Anouk Wipprecht lives and works in San Francisco. She strives to create fashion that will connect the body and the clothing. She began combining fashion and technology three years ago. A one year sting to Sweden offered her a chance to study “body, fashion & technology” at the Malmo university. There she worked on Arduino-based application possibilities and smart fabric concepting.
October is the creepiest month, so I’ve saved my creepiest weird tidbits for this month.
Optical Illusion Rugs
Want to creep out your visitors? Make them hesitate to step into your home? Then purchase one of these optical illusion rugs. They’re so good, I think I would scoot around the perimeter rather than step inside. See more here.
Even if your guest manages to avoid the rug, would he or she be willing to sit down on this chair?
Designed by Yaara Derkel, the cutout of the Coppelius Chair creates the shadow of a monstrous creature when lit from above. The best part about this chair is that when it’s lit in any other way, it looks just like a normal chair.
Cute But Deadly Forest Imp
Not everything with large eyes and fur is meant to be cuddled. Take this short film “Murphy” made by students at ISART Digital. It features a seemingly well meaning creature that torments a WWII soldier.
An English paratrooper crashes behind enemy lines and has to rely on the help of this seemingly benign creature. I get a certain “Yoda” feel from it at times, but the end is hilarious.
Most artists keep their sketches confined to the page. But not Troqman. His cartoons interact with the environment in hilarious ways.
Found Object Bugs
These insects are created from found objects and create a steampunk vibe. Mark Oliver makes his “Litter Bugs” from gears, old eyeglasses, tins, and other things he collects.
On his website, he describes how his art is a throwback to Victorian bug collecting. Each of his projects boasts a scientific name.
“Urban Entomology is Mark’s (Post Modern) bow of respect to the Victorian tradition of insect collecting, where the decaying and disposed – the ‘litter’ of modernity, is assembled to create illusory collage. He intends the work to fascinate from a distance, and reveal humour and beautiful art upon closer inspection.”
Stay creepy this Halloween and keep your eyes open for mischievous furry creatures wanting to help you.
The first book review for the blog tour is in. Tara, from Dividing by Zero, reviewed Tarot: The Magician.
The story itself is well-written and engaging. Each chapter begins with a quote from a Romantic poet (Keats, Byron, Wordsworth, etc.), as Kassandra is a poetry lover. As a fan of the Romantics myself, I liked this added insight into the character and her interests (and her emotional state). This book is a page-turner; it’s fast-paced and the author keeps the action moving. I especially enjoyed Kassandra’s journey through the cards as she tries to solve the problems she’s faced with and find her way out. And the ending gives me hope for a sequel (or a series?).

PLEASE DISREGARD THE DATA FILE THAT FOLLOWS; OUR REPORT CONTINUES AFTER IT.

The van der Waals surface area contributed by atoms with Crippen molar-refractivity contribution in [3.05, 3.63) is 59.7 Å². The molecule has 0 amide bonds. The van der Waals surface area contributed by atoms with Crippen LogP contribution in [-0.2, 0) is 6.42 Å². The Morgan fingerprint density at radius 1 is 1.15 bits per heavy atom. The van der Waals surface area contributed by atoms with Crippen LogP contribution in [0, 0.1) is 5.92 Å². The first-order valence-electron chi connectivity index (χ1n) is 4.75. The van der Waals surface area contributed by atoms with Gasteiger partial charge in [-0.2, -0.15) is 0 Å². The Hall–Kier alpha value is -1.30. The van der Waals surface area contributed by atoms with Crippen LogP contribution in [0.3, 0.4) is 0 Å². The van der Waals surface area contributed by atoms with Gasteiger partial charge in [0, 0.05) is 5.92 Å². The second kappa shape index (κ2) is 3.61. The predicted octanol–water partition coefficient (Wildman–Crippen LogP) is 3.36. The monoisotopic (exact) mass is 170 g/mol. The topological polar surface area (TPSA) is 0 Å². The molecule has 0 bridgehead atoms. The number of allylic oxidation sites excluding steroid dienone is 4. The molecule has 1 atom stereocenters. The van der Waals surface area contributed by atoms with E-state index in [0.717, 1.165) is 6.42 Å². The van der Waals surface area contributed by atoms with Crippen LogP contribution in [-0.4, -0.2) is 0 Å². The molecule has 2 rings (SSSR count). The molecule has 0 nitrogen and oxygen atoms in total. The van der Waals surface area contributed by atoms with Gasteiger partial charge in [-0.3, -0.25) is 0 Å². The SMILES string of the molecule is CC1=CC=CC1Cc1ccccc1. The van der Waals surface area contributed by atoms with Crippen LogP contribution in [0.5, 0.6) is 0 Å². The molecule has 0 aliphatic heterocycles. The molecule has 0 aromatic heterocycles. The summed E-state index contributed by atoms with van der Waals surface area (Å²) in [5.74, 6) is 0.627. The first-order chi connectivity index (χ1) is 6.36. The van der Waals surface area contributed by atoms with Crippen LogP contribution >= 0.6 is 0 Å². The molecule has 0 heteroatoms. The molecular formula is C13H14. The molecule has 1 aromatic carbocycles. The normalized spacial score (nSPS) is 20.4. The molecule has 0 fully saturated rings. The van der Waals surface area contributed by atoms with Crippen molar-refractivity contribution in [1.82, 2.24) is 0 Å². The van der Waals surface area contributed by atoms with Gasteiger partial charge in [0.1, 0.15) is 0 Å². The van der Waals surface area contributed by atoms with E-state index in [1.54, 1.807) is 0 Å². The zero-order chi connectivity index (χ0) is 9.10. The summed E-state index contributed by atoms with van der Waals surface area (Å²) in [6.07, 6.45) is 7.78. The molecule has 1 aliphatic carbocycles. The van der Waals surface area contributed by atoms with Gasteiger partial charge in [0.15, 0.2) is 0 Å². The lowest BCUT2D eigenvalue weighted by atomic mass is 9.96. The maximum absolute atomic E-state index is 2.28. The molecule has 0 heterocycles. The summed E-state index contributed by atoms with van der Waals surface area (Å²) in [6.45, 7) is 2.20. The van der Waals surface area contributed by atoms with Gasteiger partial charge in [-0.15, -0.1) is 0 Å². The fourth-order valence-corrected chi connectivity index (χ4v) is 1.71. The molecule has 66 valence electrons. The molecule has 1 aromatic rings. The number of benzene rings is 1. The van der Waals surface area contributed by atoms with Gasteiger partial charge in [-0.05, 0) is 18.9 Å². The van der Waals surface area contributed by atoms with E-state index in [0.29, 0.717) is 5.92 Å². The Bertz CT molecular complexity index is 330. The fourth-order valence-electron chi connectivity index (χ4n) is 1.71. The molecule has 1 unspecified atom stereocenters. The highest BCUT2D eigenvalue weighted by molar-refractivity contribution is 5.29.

When Kassandra Troy discovers an ancient tarot deck, her life takes a thrilling and frightening turn. She triggers The Magician card, and releases the mysterious and captivating Luke Rykell. He lifts Kassandra out of despair, dispelling the devastation she feels after her father’s death. But Luke has a dark secret. He wants the magical deck for himself. The only way Kassandra can save herself is to journey into the Tarot cards. But once inside, can she ever escape?
Irresistibly compelling and heart-wrenching, Tarot: The Magician is a superb fantasy tale that will haunt you long after you’ve read the last page.
I worked for over two months drawing and coloring the panels you see in this trailer. I wanted it to be as special as the book. However, I was daunted by the music. I’m no musician. However, if it were silent, or had canned music, that would undermine all the hard work I put into the animation. Bradley Coy came to my rescue. For the full story on how the theme for the book trailer was created, read A Theme Song for an ebook.
By helping me promote Tarot: The Magician, you some gifts. This time around, I’m giving away the Steampunk Tarot by Barbara Moore and Aly Fell. It looks wickedly cool. I’m quite temped to order a second for myself.
You’ll also get some cash to spend. I’ll email you an Amazon gift card so you can buy your own swag.
Click this LINK or anywhere on the image below to take you to enter the giveaway. You can also enter via Facebook. Hurry, this event ends Friday, June 20th!